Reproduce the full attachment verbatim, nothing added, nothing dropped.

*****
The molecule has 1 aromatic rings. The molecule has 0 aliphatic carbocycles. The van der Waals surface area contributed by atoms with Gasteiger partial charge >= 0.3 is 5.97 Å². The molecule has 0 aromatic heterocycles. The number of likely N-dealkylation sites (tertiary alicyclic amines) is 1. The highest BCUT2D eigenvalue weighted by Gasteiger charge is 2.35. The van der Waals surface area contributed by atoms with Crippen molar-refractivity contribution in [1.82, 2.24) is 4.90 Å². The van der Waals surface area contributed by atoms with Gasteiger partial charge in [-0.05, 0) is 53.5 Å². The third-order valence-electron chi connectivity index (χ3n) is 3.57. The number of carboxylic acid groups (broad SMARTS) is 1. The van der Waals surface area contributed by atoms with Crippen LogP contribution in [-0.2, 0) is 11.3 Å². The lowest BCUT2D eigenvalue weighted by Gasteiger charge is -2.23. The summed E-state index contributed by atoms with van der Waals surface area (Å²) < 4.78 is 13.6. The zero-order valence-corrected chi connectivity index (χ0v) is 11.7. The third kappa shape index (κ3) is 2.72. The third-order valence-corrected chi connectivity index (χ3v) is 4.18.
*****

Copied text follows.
The molecule has 1 aromatic rings. The molecule has 0 aliphatic carbocycles. The van der Waals surface area contributed by atoms with Gasteiger partial charge >= 0.3 is 5.97 Å². The molecule has 0 aromatic heterocycles. The number of likely N-dealkylation sites (tertiary alicyclic amines) is 1. The highest BCUT2D eigenvalue weighted by Gasteiger charge is 2.35. The van der Waals surface area contributed by atoms with Crippen molar-refractivity contribution in [1.82, 2.24) is 4.90 Å². The van der Waals surface area contributed by atoms with Gasteiger partial charge in [-0.05, 0) is 53.5 Å². The third-order valence-electron chi connectivity index (χ3n) is 3.57. The number of carboxylic acid groups (broad SMARTS) is 1. The van der Waals surface area contributed by atoms with Crippen LogP contribution in [-0.2, 0) is 11.3 Å². The lowest BCUT2D eigenvalue weighted by Gasteiger charge is -2.23. The summed E-state index contributed by atoms with van der Waals surface area (Å²) < 4.78 is 13.6. The zero-order valence-corrected chi connectivity index (χ0v) is 11.7. The third kappa shape index (κ3) is 2.72. The third-order valence-corrected chi connectivity index (χ3v) is 4.18.